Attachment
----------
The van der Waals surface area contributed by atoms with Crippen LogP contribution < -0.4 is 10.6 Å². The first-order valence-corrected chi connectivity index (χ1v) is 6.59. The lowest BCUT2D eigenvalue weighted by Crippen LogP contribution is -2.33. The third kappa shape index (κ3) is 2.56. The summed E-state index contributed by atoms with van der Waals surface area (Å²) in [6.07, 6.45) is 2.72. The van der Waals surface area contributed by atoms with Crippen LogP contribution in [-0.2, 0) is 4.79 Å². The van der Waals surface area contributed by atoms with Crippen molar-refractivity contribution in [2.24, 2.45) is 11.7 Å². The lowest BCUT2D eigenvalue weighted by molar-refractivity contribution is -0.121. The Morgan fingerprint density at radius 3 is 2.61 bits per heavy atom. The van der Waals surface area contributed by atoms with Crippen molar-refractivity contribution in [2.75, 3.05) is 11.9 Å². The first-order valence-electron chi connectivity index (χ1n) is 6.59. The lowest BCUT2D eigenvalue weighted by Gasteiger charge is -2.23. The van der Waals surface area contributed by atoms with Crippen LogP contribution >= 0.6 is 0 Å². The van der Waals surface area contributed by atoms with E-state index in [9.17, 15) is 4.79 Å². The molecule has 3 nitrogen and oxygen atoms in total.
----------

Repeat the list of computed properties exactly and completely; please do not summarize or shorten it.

The van der Waals surface area contributed by atoms with Crippen LogP contribution < -0.4 is 10.6 Å². The first-order valence-corrected chi connectivity index (χ1v) is 6.59. The lowest BCUT2D eigenvalue weighted by Crippen LogP contribution is -2.33. The third kappa shape index (κ3) is 2.56. The summed E-state index contributed by atoms with van der Waals surface area (Å²) in [6.07, 6.45) is 2.72. The van der Waals surface area contributed by atoms with Crippen LogP contribution in [-0.2, 0) is 4.79 Å². The van der Waals surface area contributed by atoms with Crippen molar-refractivity contribution in [2.24, 2.45) is 11.7 Å². The lowest BCUT2D eigenvalue weighted by molar-refractivity contribution is -0.121. The Morgan fingerprint density at radius 3 is 2.61 bits per heavy atom. The van der Waals surface area contributed by atoms with Crippen molar-refractivity contribution in [2.75, 3.05) is 11.9 Å². The first-order valence-electron chi connectivity index (χ1n) is 6.59. The lowest BCUT2D eigenvalue weighted by Gasteiger charge is -2.23. The van der Waals surface area contributed by atoms with Crippen LogP contribution >= 0.6 is 0 Å². The van der Waals surface area contributed by atoms with E-state index in [9.17, 15) is 4.79 Å². The molecule has 3 nitrogen and oxygen atoms in total.